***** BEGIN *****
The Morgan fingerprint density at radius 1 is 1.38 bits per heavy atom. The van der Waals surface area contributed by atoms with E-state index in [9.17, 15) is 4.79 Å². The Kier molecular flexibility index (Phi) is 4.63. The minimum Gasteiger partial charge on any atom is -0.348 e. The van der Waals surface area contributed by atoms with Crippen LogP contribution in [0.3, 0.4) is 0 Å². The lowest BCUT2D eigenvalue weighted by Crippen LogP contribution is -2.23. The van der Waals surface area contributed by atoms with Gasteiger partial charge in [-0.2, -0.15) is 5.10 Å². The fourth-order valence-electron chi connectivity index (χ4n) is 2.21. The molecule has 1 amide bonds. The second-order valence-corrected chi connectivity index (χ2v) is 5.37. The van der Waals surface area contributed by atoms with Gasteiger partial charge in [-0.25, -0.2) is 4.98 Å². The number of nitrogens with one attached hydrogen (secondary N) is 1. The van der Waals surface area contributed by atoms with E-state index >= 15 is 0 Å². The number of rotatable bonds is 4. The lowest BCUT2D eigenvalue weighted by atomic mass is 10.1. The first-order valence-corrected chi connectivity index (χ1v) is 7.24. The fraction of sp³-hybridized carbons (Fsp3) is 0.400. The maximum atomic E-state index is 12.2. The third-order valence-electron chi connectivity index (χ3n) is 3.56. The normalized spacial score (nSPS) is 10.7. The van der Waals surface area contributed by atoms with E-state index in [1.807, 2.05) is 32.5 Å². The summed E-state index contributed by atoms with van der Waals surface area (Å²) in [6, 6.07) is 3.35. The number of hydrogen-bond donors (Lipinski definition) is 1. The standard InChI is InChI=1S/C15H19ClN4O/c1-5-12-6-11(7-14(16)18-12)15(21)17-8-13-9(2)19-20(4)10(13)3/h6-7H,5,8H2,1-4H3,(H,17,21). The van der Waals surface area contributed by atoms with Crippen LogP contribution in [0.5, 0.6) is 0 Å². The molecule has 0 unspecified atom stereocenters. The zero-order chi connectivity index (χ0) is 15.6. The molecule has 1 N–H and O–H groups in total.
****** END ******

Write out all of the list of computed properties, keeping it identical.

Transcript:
The Morgan fingerprint density at radius 1 is 1.38 bits per heavy atom. The van der Waals surface area contributed by atoms with E-state index in [9.17, 15) is 4.79 Å². The Kier molecular flexibility index (Phi) is 4.63. The minimum Gasteiger partial charge on any atom is -0.348 e. The van der Waals surface area contributed by atoms with Crippen LogP contribution in [0.3, 0.4) is 0 Å². The lowest BCUT2D eigenvalue weighted by Crippen LogP contribution is -2.23. The van der Waals surface area contributed by atoms with Gasteiger partial charge in [-0.2, -0.15) is 5.10 Å². The fourth-order valence-electron chi connectivity index (χ4n) is 2.21. The molecule has 1 amide bonds. The second-order valence-corrected chi connectivity index (χ2v) is 5.37. The van der Waals surface area contributed by atoms with Gasteiger partial charge in [-0.25, -0.2) is 4.98 Å². The number of nitrogens with one attached hydrogen (secondary N) is 1. The van der Waals surface area contributed by atoms with E-state index >= 15 is 0 Å². The number of rotatable bonds is 4. The lowest BCUT2D eigenvalue weighted by atomic mass is 10.1. The first-order valence-corrected chi connectivity index (χ1v) is 7.24. The fraction of sp³-hybridized carbons (Fsp3) is 0.400. The maximum atomic E-state index is 12.2. The third-order valence-electron chi connectivity index (χ3n) is 3.56. The normalized spacial score (nSPS) is 10.7. The van der Waals surface area contributed by atoms with E-state index in [1.807, 2.05) is 32.5 Å². The summed E-state index contributed by atoms with van der Waals surface area (Å²) in [6, 6.07) is 3.35. The number of hydrogen-bond donors (Lipinski definition) is 1. The standard InChI is InChI=1S/C15H19ClN4O/c1-5-12-6-11(7-14(16)18-12)15(21)17-8-13-9(2)19-20(4)10(13)3/h6-7H,5,8H2,1-4H3,(H,17,21). The van der Waals surface area contributed by atoms with Crippen LogP contribution in [0.5, 0.6) is 0 Å². The molecule has 0 unspecified atom stereocenters. The zero-order chi connectivity index (χ0) is 15.6. The molecule has 1 N–H and O–H groups in total.